The collector’s edition of Me & Him & WHO. CD release Early December 2022.
This production will not be released digitally until 2023.
AVAILABLE TO PRE-ORDER ON AUK DIRECT – https://auk.direct/product/me-him-who/
John Nathan-Turner presided over three distinct eras of classic Doctor Who, as the producer incarnate.
But his ability to juggle budgets, actors, and egos brought about his perceived downfall as he struggled to channel his talents after the BBC cancelled the show in 1989.
With his partner, Gary, unwell with cancer, and his own health sliding downhill due to drink, this is the story of the final three acts of John Nathan-Turner’s life as he attempts to write a ‘tell-all’ autobiography of his time on the show that came to define him.
Written by Stephen Wyatt, who knew them both, and performed with relish by Christopher Guard and Peter Noble, this is a waspish and witty tragedy of two men who loved and alienated so many others, including each other.
Duration: 1 hour 8 minutes
ME & HIM & WHO
He was the youngest Producer of Doctor Who. Or was he?
As he, himself, said, ‘Never let the facts get in the way of a good story’.
His name was John Nathan-Turner and, having worked bis way up the Doctor Who career ladder via since 1969, he took over as producer ten years later and set about putting his highly stylised mark on it.
Not only did he cast three Doctors – Peter Davison’s Fifth, Colin Baker’s Sixth, and Sylvester McCoy’s Seventh – but he also cast a whole host of memorable companions to go with them.
In fact, the BBC’s finale of Jodie Whittaker’s time as the Thirteenth Doctor, became somewhat of a celebration of those eras that John Nathan-Turner produced. Not only featuring the return of the Fifth, Sixth, and Seventh Doctor, but also sizeable roles for Ace (Sophie Aldred) and Tegan (Janet Fielding) with a cameo from Mel (Bonnie Langford).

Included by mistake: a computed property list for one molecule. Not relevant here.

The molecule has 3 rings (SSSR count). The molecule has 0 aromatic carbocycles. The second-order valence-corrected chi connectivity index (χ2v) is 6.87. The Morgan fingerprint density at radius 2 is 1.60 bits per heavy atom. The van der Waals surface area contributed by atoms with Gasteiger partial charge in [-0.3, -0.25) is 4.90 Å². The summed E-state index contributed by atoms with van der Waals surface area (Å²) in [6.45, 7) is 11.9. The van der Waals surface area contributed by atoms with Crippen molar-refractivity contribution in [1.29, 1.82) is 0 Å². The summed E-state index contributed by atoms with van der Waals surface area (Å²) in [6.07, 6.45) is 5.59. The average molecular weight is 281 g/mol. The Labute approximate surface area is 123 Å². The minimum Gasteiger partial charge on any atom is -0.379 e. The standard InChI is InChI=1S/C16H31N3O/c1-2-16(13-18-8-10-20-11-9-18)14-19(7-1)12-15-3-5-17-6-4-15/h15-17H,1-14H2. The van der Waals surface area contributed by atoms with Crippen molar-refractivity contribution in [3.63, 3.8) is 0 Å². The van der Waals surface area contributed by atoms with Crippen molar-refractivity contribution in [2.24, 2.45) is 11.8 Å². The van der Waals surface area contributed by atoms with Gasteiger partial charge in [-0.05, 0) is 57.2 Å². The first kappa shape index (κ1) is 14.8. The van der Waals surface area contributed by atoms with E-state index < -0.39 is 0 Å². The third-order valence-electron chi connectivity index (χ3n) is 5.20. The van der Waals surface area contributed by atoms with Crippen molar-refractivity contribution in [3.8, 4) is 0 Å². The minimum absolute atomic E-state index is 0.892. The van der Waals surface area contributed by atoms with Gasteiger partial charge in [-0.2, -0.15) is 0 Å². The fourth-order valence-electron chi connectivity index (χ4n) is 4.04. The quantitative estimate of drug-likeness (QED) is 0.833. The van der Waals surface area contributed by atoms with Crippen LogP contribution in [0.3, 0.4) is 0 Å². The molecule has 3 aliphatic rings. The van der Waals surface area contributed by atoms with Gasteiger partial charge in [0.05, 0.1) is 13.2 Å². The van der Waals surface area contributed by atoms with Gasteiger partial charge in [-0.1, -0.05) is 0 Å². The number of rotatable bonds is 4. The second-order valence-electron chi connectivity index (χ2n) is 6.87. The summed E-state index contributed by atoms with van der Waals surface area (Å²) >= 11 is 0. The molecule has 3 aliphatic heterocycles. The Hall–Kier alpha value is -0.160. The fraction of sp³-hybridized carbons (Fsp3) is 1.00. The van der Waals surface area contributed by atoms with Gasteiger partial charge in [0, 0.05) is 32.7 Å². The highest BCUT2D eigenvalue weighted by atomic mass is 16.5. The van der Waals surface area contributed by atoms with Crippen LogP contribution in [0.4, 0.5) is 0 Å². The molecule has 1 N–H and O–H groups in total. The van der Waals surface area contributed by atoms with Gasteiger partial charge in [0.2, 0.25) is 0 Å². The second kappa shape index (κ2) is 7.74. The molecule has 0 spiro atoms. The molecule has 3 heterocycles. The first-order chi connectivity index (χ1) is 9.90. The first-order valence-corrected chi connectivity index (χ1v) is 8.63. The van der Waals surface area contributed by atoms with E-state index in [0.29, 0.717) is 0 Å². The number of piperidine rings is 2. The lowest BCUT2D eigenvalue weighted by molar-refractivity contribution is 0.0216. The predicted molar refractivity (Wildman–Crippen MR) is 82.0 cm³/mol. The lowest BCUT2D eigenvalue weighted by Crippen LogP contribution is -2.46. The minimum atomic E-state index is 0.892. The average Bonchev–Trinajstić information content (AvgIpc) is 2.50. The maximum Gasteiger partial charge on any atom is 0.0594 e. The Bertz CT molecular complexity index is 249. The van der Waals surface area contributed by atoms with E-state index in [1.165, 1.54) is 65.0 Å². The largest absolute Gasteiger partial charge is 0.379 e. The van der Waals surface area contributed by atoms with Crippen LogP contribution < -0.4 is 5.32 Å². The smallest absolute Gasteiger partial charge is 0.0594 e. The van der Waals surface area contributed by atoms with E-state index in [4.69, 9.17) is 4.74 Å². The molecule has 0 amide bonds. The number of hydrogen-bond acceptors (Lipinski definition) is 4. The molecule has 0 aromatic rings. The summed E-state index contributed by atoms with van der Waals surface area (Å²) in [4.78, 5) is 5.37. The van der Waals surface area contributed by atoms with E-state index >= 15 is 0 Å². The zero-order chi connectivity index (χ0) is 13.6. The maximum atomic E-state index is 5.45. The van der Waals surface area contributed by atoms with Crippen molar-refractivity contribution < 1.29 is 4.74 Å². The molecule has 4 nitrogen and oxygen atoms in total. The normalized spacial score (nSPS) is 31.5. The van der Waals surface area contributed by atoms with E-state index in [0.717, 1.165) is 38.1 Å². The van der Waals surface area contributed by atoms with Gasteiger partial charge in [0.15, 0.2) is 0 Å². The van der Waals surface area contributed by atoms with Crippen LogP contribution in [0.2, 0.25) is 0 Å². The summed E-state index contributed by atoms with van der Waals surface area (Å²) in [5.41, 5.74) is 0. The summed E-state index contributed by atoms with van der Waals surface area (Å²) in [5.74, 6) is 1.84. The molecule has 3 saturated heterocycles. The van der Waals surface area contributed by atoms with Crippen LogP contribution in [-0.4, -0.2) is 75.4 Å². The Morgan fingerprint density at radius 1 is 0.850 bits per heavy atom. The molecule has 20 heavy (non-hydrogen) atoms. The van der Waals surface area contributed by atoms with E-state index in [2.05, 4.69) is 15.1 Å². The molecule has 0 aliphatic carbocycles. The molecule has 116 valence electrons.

However, John Nathan-Turner became so synonymous with the television show, because of his ability to court the press and placate the fans, that he delayed moving on until it was too late.
When the show was cancelled in 1989, he was left out in the wilderness, struggling to channel his flamboyance into anything else, and with the nasty side of the fan base turning against him and his decade-long tenure on the series.
Towards the end of his life, he tried to write his autobiography but always fell at the final hurdle, whether it was because of his partner, Gary Downie’s cancer, or his own drink-related illness, or just a reluctance to bite the BBC hand that once fed him.
In his final few years, before passing away at the young age of 54, his relationship with friends became toxic because of his partner’s wicked turn of phrase and no holds barred approach to saying what he thought. We find them, both supporting each other and belittling each other in what appeared to be a love/hate relationship but was in fact an enduring and endearing romance.
In a sometimes bleakly comic tale, we see this two-man support network crumble and be rebuilt, with the desire always to be back in the limelight and put on a show. Any show. But the show we hear is the backstage gossip of a fading producer who’s still looking for his final Norma Desmond-esque close-up.
Written by Stephen Wyatt
Sound Design by Joseph Fox
Music by Darrell Maclaine
Artwork by Rob Hammond
Produced, directed, and script edited by Barnaby Eaton-Jones
Executive Producer: Paul Andrews (for AUK Studios)
With thanks to Richard Marson